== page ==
This led to a reduction in the number of levies imposed on rural residents, an expansion of social welfare programs, and more support for state-owned enterprises.

It is possible that Xi and Li will be more committed to free-market principles.

Many interest groups in China, some of which are vital for the Communist Party to be able to wield power, advocate that the new leaders muster the political will to rein in the dominant state sector and push harder to genuinely foster innovation.

The problems in China's current economic model are widely understood among top officials in China. Moreover, various policy solutions have been identified and thoroughly researched.

China must reduce the dominance of state enterprises, lower barriers of entry to the private sector, free up markets for land, labour and capital, and strengthen the fiscal system.

These were the recommendations made by a report (China 2030) issued jointly in February this year by the World Bank and China's Development Research Center, an influential institution under the State Council.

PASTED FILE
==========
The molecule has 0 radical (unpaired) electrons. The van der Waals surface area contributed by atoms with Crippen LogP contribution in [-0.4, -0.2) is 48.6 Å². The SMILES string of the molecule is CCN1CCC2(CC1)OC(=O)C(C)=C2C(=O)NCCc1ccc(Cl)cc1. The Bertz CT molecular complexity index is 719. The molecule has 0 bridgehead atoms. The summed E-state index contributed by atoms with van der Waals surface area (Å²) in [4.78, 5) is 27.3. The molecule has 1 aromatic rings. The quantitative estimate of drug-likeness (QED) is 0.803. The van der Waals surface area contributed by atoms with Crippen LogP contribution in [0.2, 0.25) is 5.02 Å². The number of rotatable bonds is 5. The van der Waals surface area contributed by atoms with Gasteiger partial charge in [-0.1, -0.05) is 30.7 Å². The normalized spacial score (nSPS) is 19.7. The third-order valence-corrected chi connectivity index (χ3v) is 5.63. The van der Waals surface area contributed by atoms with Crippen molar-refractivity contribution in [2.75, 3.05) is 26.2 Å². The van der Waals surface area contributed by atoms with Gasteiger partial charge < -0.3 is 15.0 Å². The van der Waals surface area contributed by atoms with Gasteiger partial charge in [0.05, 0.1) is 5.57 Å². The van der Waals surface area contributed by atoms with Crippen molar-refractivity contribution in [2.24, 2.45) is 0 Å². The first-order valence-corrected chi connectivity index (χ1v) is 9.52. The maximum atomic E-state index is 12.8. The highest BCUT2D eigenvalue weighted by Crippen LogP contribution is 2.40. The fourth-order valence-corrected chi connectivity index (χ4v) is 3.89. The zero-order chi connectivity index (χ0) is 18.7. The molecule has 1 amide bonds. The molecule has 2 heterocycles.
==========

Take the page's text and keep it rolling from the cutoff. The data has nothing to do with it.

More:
Li Keqiang was closely involved in the work of this report and is said to support these recommendations.

Xi Jinping, in turn, is known to have endorsed policies that supported the private sector in his two previous posts as head of two provinces with rapid economic growth, Fujian and Zhejiang.

The current vice premier, Wang Qishan, is another strong candidate who is relatively familiar to economists and policymakers abroad.

He is known to be an effective technocrat and troubleshooter. His present portfolio includes finance and trade and he is considered to be a supporter of pro-market policies and is supposedly close to central bank governor Zhou Xiaochuan.

In sum, there is reason for modest optimism that China's new leaders will embark in a new direction to transform growth so that it is more driven by the markets – ie, consumers and the private sector. 

 

 

 

 

Linda Jakobson is East Asia program director at the Lowy Institute for International Policy.